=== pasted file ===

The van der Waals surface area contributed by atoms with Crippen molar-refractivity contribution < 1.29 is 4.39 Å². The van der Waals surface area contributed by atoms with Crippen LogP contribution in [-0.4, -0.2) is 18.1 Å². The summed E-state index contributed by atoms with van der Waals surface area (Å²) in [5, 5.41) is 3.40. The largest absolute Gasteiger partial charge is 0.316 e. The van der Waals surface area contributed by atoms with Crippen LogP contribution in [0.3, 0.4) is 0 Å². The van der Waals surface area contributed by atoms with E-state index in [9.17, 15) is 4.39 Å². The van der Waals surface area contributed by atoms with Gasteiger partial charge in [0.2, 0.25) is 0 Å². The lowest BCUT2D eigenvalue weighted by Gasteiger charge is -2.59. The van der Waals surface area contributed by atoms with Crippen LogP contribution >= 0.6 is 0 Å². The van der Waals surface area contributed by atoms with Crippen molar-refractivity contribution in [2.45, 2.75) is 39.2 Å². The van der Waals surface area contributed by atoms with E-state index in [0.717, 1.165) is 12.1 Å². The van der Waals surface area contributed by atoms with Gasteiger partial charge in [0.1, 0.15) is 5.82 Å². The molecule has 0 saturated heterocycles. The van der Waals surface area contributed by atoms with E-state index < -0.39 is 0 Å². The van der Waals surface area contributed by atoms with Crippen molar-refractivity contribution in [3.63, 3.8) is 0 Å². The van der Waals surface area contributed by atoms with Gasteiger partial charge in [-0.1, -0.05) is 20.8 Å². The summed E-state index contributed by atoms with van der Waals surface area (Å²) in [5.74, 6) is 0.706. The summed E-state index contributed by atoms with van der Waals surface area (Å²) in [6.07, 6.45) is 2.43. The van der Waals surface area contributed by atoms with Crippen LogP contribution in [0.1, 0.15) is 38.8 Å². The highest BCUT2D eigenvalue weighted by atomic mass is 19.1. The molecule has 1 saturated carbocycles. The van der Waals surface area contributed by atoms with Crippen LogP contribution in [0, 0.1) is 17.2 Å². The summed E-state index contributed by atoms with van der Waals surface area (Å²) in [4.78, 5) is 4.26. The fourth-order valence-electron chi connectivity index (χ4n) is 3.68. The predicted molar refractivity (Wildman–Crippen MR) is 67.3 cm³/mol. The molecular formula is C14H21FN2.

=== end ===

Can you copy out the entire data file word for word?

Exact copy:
The van der Waals surface area contributed by atoms with Crippen molar-refractivity contribution < 1.29 is 4.39 Å². The van der Waals surface area contributed by atoms with Crippen LogP contribution in [-0.4, -0.2) is 18.1 Å². The summed E-state index contributed by atoms with van der Waals surface area (Å²) in [5, 5.41) is 3.40. The largest absolute Gasteiger partial charge is 0.316 e. The van der Waals surface area contributed by atoms with Crippen LogP contribution in [0.3, 0.4) is 0 Å². The van der Waals surface area contributed by atoms with E-state index in [9.17, 15) is 4.39 Å². The van der Waals surface area contributed by atoms with Gasteiger partial charge in [0.2, 0.25) is 0 Å². The lowest BCUT2D eigenvalue weighted by Gasteiger charge is -2.59. The van der Waals surface area contributed by atoms with Crippen LogP contribution >= 0.6 is 0 Å². The van der Waals surface area contributed by atoms with Crippen molar-refractivity contribution in [2.45, 2.75) is 39.2 Å². The van der Waals surface area contributed by atoms with E-state index in [0.717, 1.165) is 12.1 Å². The van der Waals surface area contributed by atoms with Gasteiger partial charge in [0.1, 0.15) is 5.82 Å². The molecule has 0 saturated heterocycles. The van der Waals surface area contributed by atoms with E-state index < -0.39 is 0 Å². The van der Waals surface area contributed by atoms with Crippen molar-refractivity contribution in [3.63, 3.8) is 0 Å². The van der Waals surface area contributed by atoms with Gasteiger partial charge in [-0.1, -0.05) is 20.8 Å². The summed E-state index contributed by atoms with van der Waals surface area (Å²) in [5.74, 6) is 0.706. The summed E-state index contributed by atoms with van der Waals surface area (Å²) in [6.07, 6.45) is 2.43. The van der Waals surface area contributed by atoms with Crippen LogP contribution in [0.1, 0.15) is 38.8 Å². The highest BCUT2D eigenvalue weighted by atomic mass is 19.1. The molecule has 1 saturated carbocycles. The van der Waals surface area contributed by atoms with Crippen LogP contribution in [0, 0.1) is 17.2 Å². The summed E-state index contributed by atoms with van der Waals surface area (Å²) in [4.78, 5) is 4.26. The fourth-order valence-electron chi connectivity index (χ4n) is 3.68. The predicted molar refractivity (Wildman–Crippen MR) is 67.3 cm³/mol. The molecular formula is C14H21FN2.